Frank Park, Bresnan Communications’ regional vice president of engineering for Montana and Wyoming, was skeptical about the claims from Kabel-X USA.
The startup is selling a high-pressure cable-extraction technology, developed by Austrian engineers, that it says lets operators suck the core out of a segment of coaxial cable while leaving the outer sheath to house fiber or new coax.
Park traveled to Kabel-X USA’s facility in South Florida to get a first-hand demonstration of the system pulling the cores out of aerial cable and 500 feet of buried coax — and saw that the process does, in fact, work.
But while Bresnan is considering using the system for some repair work, Park added: “We’re not looking at this as an end-all solution. It’s another tool to help us.”
The Kabel-X system injects a proprietary fluid through a length of coax; the company will not disclose the chemical makeup except to say it’s not hazardous material. That breaks down the inner dielectric insulation material underneath the outer metallic shield, and allows the inner portion of the cable to be extracted.
“This was designed to find a pathway for fiber without tearing up streets or yards,” said Darin Clause, Kabel-X USA’s executive vice president in charge of sales and marketing.
Kabel-X USA claims the system can extract 600 to 1,000 feet of coaxial core in two or three hours, with a three- or four-person crew. It works on direct buried, ducted underground and aerial cable, according to the company. New cable or fiber can be blown through every 600 to 1,000 feet using separate equipment.
Originally, the company’s focus was to facilitate fiber-to-the-home deployment. But Clause said it has found other applications, including clearing out ductworks and repairing damaged sections of coaxial cable by refitting smaller-diameter cable through the existing sheath.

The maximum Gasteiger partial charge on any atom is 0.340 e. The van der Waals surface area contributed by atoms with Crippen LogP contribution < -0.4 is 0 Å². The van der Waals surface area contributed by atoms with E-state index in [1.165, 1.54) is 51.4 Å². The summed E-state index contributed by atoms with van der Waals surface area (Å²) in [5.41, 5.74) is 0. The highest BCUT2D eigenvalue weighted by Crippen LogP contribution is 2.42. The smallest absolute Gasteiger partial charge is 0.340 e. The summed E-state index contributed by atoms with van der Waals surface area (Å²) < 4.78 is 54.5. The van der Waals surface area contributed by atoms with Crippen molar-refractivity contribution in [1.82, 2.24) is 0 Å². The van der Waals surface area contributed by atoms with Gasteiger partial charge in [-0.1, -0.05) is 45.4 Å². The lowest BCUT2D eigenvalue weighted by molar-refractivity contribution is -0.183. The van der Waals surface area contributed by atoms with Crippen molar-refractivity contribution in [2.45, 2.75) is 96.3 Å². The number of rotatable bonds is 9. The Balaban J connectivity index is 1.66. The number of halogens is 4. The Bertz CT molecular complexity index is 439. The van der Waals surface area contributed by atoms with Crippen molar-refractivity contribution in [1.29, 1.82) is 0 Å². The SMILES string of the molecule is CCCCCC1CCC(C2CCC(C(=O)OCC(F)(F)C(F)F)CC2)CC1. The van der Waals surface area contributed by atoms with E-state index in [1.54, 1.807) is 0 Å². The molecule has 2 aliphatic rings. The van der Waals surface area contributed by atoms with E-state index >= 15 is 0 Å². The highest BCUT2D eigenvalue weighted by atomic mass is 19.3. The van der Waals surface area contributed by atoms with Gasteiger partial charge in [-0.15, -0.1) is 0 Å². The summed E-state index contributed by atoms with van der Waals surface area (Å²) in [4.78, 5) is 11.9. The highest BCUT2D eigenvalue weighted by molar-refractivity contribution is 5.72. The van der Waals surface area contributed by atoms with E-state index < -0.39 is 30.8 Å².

Clause said the cable-extraction system provides hard-cost savings — by eliminating the need to dig up a street and getting the job done more quickly — as well as soft-cost savings, such as reducing the chance of damage to private property.
Moreover, Clause said, city permitting “is virtually not required because it’s a maintenance tool.”
The company is hoping to sell the system to cable operators, as well as contractors. Clause said it has signed a reseller agreement with Quanta Services, a construction-services firm based in Houston. Kabel-X has a separate product line targeted at telcos for removing their copper wiring and stringing fiber.
Bresnan’s Park said the system could help for upgrading or repairing aerial cable, because the operator is under constraints with poles owned by local power companies as far as weight and surface space of cable it’s allowed to string.
“It would be far more expensive to run new cable” than to swap out the old coax, he said.
Kabel-X USA’s headquarters is in Miami, with manufacturing operations and training in Fort Lauderdale, Fla. The technology was developed by Vienna, Austria-based Kabel-X.
The U.S. entity controls the North American rights to market and sell the system, which is covered by patents in 120 countries including the U.S., according to the company.
Kabel-X USA has about 20 employees, led by CEO Joseph “Joby” Upton, a former manager at BellSouth Communications and telecom industry consultant.